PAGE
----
The locating and clamping means so far described with respect to FIGS. 19, 20 and 21 will operate in conjunction with the remaining portions of the system similarly to the pins and clamps of the previous embodiment. That is, the shuttle and escapement bars will still be used and will advance successive tool heads into the machining station as before, the only difference being that the locating and clamping will take place in conjunction with advancing of the tool head driving means, and the unclamping at the same time as retraction of the driving means.
FIGS. 19-21 also illustrate means for holding a tool head in advance of and at the machining station which could take the place of the shuttle and escapement bars and their attendant mechanisms described with respect to the previous embodiment. This comprises a stop 301 mounted for transverse movement in advance of the machining station and urged by spring means 302 to a position in which an advancing tool head 303 will be held at a point immediately ahead of the machining station. Another stop 304 is provided at the machining station for stopping a tool head 206 which has been advanced to the station so that it is capable of being properly located by the locating and clamping means discussed above with respect to FIGS. 19, 20 and 21. A stop retracting dog 305 carried by slide 211 is engageable with a member 306 carried by stop 301 to retract the stop against the urging of spring means 302 when slide 211 is retracted. Retraction of stop 304 will be coordinated with the movement of stop 301 to enable a tool head released by stop 301 to be advanced into the machining station, discharging the tool head at the machining station by their mutually abutting surfaces 307 and 308.
In order to further assure proper locating and securing of a tool head at the machining station, and to disengage the tool head moving means after locating and securing has been accomplished, chains 201 and 202 may be mounted on a retractable chain support carriage 309 at the machining station. This carriage is pivoted at 311 on its side remote from slide 211 and has a cam surface 312 adjacent the slide and engageable by a complementary wedge 313 on slide 211. Carriage 309 is normally urged upwardly by spring means 314, but will be retracted downwardly when wedge 313 engages cam 312. This will assure disengagement of chain plates 203 from bottom plate 205.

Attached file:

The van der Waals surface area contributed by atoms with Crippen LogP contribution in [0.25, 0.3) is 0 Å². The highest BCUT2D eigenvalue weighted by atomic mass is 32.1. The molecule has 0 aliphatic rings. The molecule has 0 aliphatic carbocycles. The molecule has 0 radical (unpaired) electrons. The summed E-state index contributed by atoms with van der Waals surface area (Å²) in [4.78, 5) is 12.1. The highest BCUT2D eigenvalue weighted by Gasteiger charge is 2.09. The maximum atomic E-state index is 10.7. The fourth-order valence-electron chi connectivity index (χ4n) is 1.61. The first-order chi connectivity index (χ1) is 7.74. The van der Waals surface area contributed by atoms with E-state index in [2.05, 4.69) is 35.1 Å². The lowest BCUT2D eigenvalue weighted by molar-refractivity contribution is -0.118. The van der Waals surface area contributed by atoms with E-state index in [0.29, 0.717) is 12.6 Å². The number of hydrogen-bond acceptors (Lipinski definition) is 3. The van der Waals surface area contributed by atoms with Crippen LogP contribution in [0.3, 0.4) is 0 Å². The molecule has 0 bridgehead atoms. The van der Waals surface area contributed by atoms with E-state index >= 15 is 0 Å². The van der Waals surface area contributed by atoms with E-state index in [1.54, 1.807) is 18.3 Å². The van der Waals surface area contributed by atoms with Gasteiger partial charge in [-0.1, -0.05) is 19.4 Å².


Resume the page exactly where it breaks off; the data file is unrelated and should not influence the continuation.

While it will be apparent that the preferred embodiments illustrated herein are well calculated to fulfill the objects above stated, it will be appreciated that the present invention is susceptible to modification, variation and change without departing from the scope of the invention.
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|U.S. Classification||483/1, 408/35, 483/54, 483/32, 29/26.00A, 29/563, 483/66, 29/426.3|
|International Classification||B23P23/00, B23Q7/14, B23Q3/155, B23Q41/02, B23B39/16, B23Q3/157|
|Cooperative Classification||Y10T483/1738, Y10T483/179, Y10T483/10, B23Q7/1426, Y10T483/1873, Y10T29/5107, Y10T29/5124, B23Q3/157, Y10T29/49819, Y10T408/37|
|European Classification||B23Q3/157, B23Q7/14K|
|Nov 5, 1991||AS||Assignment|
Owner name: CITICORP USA, INC.
Free format text: SECURITY INTEREST;ASSIGNOR:CROSS COMPANY, THE, A CORP. OF MI;REEL/FRAME:005900/0744
Effective date: 19911031